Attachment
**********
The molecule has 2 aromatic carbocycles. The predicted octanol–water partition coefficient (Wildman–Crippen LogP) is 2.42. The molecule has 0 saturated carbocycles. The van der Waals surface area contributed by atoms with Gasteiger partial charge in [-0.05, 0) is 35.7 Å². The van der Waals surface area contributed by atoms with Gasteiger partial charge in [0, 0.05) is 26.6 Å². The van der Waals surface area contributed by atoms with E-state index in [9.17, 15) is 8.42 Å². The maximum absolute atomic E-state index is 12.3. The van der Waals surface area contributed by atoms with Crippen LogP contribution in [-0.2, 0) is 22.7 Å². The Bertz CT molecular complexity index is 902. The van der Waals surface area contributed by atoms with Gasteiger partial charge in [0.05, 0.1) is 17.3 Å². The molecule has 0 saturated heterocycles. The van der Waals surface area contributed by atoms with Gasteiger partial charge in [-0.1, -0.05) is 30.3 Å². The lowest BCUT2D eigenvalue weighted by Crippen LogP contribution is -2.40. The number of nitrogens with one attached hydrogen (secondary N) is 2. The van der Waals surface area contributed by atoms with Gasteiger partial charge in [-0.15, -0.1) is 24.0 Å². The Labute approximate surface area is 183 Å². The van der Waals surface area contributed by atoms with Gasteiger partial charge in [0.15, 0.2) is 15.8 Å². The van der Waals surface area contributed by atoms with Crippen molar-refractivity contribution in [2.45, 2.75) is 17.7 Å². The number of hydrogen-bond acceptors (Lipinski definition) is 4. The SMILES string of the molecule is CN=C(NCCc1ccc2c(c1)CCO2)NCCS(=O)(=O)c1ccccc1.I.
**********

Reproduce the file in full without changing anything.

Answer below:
The molecule has 2 aromatic carbocycles. The predicted octanol–water partition coefficient (Wildman–Crippen LogP) is 2.42. The molecule has 0 saturated carbocycles. The van der Waals surface area contributed by atoms with Gasteiger partial charge in [-0.05, 0) is 35.7 Å². The van der Waals surface area contributed by atoms with Gasteiger partial charge in [0, 0.05) is 26.6 Å². The van der Waals surface area contributed by atoms with E-state index in [9.17, 15) is 8.42 Å². The maximum absolute atomic E-state index is 12.3. The van der Waals surface area contributed by atoms with Crippen LogP contribution in [-0.2, 0) is 22.7 Å². The Bertz CT molecular complexity index is 902. The van der Waals surface area contributed by atoms with Gasteiger partial charge in [0.05, 0.1) is 17.3 Å². The molecule has 0 saturated heterocycles. The van der Waals surface area contributed by atoms with Gasteiger partial charge in [-0.1, -0.05) is 30.3 Å². The lowest BCUT2D eigenvalue weighted by Crippen LogP contribution is -2.40. The number of nitrogens with one attached hydrogen (secondary N) is 2. The van der Waals surface area contributed by atoms with Gasteiger partial charge in [-0.15, -0.1) is 24.0 Å². The Labute approximate surface area is 183 Å². The van der Waals surface area contributed by atoms with Gasteiger partial charge in [0.15, 0.2) is 15.8 Å². The van der Waals surface area contributed by atoms with Crippen molar-refractivity contribution in [2.45, 2.75) is 17.7 Å². The number of hydrogen-bond acceptors (Lipinski definition) is 4. The SMILES string of the molecule is CN=C(NCCc1ccc2c(c1)CCO2)NCCS(=O)(=O)c1ccccc1.I.